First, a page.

The French Air Force changes its name and logo


September 11, 2020 marks a symbolic turning point for the French Air Force, which unveils its new identity as an Air and Space Army, in accordance with the announcements made by Emmanuel Macron and Florence Parly during the summer of 2019. Airmen take precedence over land and sea for the constitution and implementation of military space assets, including observation satellites, in a context of growing international tensions. Russia, China and India have in recent years made hostile demonstrations of their capabilities to spy or destroy satellites, while the United States and more recently China have put small experimental spacecraft into orbit.

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The goal of the French government is to concentrate the expertise and resources devoted to space within a single army, the French Air Force, which is integrating the new Space Command (CDE) based in Paris and soon also in Toulouse, to be closer to its partner, the Centre national d’études spatiales (Cnes). The CDE had only 220 people at the end of 2019, but the goal is to reach 470 people by 2025. The whole project was entrusted to General Michel Friedling, who was already at the head of the former structure, the Joint Space Command. Like the commander of the strategic air forces or the commander of air defense and air operations, the space commander reports to the chief of the air staff and the chief of the armed forces staff.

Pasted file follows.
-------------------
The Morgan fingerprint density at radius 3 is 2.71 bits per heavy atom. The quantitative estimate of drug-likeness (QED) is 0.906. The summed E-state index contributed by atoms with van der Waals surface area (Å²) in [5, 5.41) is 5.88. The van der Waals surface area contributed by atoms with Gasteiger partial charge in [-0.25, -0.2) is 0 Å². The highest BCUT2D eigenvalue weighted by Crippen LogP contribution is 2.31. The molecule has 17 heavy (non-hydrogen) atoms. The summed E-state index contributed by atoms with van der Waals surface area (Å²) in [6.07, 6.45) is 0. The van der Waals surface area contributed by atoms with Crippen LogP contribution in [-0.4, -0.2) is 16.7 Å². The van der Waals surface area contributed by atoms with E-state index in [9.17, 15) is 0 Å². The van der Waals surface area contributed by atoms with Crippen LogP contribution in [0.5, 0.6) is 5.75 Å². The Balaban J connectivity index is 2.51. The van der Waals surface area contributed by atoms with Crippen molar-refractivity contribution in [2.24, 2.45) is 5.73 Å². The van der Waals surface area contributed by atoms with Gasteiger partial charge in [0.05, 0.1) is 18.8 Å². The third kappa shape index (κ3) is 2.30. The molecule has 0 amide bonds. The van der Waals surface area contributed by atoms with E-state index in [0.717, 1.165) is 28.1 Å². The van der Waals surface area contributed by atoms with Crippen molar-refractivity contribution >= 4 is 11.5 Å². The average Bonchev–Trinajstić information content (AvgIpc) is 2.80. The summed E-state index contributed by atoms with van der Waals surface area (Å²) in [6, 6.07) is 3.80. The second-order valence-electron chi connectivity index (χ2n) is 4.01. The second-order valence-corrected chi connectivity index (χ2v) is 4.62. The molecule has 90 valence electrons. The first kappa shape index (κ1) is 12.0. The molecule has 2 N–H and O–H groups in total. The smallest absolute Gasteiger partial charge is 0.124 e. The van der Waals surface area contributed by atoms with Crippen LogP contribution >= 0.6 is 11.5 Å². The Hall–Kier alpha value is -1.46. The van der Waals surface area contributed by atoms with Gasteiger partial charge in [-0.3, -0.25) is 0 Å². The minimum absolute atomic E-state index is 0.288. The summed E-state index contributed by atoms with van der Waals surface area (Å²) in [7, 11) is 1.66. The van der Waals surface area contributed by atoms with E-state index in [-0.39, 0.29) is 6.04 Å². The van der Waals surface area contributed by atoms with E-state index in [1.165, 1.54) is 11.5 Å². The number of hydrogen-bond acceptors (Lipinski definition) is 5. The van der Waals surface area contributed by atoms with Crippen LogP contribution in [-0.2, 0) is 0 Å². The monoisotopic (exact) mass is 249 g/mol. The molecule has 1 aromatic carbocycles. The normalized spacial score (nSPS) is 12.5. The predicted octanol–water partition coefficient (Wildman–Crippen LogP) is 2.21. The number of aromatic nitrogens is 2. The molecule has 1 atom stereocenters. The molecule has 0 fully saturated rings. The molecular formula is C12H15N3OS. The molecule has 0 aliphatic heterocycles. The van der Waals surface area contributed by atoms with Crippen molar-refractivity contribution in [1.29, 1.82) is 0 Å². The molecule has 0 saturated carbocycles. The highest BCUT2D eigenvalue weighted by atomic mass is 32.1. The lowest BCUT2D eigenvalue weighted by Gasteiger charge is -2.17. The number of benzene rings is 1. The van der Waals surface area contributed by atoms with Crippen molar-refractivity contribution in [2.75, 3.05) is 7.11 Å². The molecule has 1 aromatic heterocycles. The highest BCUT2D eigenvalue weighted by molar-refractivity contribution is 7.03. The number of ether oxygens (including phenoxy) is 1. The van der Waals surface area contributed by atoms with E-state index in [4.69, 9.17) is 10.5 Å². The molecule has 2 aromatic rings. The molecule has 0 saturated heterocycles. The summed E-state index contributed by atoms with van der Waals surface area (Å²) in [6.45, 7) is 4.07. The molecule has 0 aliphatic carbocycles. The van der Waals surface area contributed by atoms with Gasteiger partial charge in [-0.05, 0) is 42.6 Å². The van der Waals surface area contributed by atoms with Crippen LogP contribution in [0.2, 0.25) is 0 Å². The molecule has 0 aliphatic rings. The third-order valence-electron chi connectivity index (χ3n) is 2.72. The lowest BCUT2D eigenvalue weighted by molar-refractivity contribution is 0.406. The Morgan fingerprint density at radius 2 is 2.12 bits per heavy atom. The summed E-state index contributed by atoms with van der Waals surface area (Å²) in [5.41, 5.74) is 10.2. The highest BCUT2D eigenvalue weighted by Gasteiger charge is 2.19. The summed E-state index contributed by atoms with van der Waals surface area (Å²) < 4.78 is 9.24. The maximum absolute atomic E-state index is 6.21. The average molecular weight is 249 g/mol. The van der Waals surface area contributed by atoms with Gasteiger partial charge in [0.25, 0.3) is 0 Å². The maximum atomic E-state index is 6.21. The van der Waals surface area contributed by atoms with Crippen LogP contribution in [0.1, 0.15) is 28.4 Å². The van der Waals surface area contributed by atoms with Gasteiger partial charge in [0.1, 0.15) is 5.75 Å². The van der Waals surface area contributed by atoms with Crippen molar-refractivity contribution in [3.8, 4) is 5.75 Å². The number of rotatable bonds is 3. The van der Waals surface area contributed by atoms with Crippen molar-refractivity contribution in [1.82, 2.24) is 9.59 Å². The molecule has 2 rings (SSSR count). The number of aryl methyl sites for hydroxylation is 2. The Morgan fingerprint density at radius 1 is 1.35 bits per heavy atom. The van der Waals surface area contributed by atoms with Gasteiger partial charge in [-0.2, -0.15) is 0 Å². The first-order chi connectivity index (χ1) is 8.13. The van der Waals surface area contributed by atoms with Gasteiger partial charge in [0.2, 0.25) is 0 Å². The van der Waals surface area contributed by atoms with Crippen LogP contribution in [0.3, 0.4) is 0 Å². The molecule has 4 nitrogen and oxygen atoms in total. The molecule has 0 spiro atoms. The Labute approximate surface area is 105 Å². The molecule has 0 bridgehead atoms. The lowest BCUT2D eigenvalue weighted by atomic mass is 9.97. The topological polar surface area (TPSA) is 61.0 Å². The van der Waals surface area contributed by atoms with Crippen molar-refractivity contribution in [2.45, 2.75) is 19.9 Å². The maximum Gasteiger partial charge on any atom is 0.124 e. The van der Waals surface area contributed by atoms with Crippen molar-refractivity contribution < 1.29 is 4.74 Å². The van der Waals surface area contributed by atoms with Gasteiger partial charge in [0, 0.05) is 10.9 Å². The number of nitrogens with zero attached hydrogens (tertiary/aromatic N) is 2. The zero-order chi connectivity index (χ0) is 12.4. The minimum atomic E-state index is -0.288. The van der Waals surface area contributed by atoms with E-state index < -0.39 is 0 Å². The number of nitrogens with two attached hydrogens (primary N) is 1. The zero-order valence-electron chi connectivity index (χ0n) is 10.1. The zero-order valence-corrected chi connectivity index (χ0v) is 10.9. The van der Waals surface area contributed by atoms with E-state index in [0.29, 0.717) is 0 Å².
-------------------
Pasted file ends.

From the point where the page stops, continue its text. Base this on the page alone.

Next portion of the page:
A new logo
This structural transformation is accompanied by a change of name and logo. Present in traditions since 1922, the hawk now flies over a curve that evokes the globe. The name of the Air Force is lengthened to add, in a more discreet font, the words “and space”. A surprising choice: space, a crucial field of action that increasingly determines the success of operations, including on the ground, would not be as important as air.
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The Space Command mission will also be to detect and monitor objects in orbit around the Earth. It also integrates the Cosmos, the space surveillance center of Lyon-Mont Verdun (read our report À la recherche des satellites espions). To maintain its freedom of action, France wants to know what is going on above our heads at all times, without having to rely on the fragmented information transmitted by other spacefaring nations, including allies. The challenge is also to locate the tens of thousands of pieces of debris that threaten operational satellites.

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